And after they saw Jesus that night, they realized they had been reading it all backwards.

God had vindicated his Messiah, by raising him from the dead, overturning the verdict against him.

The path to victory had ironically come through surrender.

The way to defeat death hadn’t been to run away from it. It had been to plunge headfirst into death and come out the other side.

Jesus had met Roman pride and cruelty—not with his own power and pride—but with creative and sacrificial love.

And he had won.

So their hopes changed.

They went about proclaiming, not merely that God had done a miracle, or even than Jesus was the Messiah even though he’d been killed…

They went about declaring that God’s kingdom had come.

God had rebuilt and restored Israel in the family of the Messiah, and the Apostles were inviting people to come rethink, reconsider, recalculate and believe in this Jesus and join his family through baptism.

And because they had seen that love is greater than cruelty and power, and self-surrender had proved stronger than even death, they were not afraid to go and tell this good news to everyone, whether it be angry Jewish leaders of the Sanhedrin or bewildered and annoyed Greeks and Romans.

Now notice:

Last week we talked about 2 dangers:

To focus just on his death and resurrection, and therefore just on getting to heaven

Or to focus just on his preaching and parables, and therefore just on changing people’s social interactions.

It’s worth noting that the first Christians avoided that trap.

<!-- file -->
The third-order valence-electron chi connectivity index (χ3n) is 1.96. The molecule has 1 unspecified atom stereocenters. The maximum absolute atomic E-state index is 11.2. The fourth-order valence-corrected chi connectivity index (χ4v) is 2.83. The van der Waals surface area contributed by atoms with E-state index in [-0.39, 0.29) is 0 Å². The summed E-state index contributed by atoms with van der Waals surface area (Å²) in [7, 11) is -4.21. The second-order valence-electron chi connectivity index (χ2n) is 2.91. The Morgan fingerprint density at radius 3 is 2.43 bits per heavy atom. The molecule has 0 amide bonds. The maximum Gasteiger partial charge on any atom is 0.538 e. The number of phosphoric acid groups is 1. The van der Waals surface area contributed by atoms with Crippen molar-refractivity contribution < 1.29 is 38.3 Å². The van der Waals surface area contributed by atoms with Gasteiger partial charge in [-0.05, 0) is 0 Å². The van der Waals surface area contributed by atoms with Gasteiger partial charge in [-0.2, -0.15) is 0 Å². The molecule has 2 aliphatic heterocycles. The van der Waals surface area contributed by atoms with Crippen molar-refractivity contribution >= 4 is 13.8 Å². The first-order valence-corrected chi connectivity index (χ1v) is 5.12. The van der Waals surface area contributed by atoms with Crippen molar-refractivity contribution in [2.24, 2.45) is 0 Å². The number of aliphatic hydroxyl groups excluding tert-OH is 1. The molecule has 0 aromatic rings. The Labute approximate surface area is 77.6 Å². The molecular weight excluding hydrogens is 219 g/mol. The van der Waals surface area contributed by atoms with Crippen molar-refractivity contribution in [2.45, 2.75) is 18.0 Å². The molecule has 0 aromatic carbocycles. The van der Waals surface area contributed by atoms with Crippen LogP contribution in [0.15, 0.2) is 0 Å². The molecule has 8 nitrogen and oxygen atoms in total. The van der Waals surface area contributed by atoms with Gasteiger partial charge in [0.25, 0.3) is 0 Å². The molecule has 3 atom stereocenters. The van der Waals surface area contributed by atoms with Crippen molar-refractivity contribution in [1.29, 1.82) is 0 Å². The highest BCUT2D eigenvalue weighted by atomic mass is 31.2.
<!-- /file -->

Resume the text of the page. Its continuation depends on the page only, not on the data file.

Their hope was in his resurrection, but they worked massively on earth.

They believed these were inseparable.

They didn’t turn to escapism, where they just wanted everyone to sit and wait for the chance to go heaven.

But the also didn’t imagine that there was going to be some perfect human kingdom.

Why? Because they believed what Jesus had believed: that God’s kingdom had come, and yet that kingdom was also a project for us all to go about building.

They were certain the kingdom had come—surely the vindication of Jesus in the resurrection had proved that.

And yet they heard in all of Jesus’ commands, in his parables, and in the commission to his disciples the charter of “work to be done”.

To put it in a single sentence: The kingdom was inaugurated by Jesus, but it was not fully implemented— since that is the work of every Christian. 

Third Part:  Today.

So what about us. What do we take as our hope?

And for that matter, what do we think of the kingdom?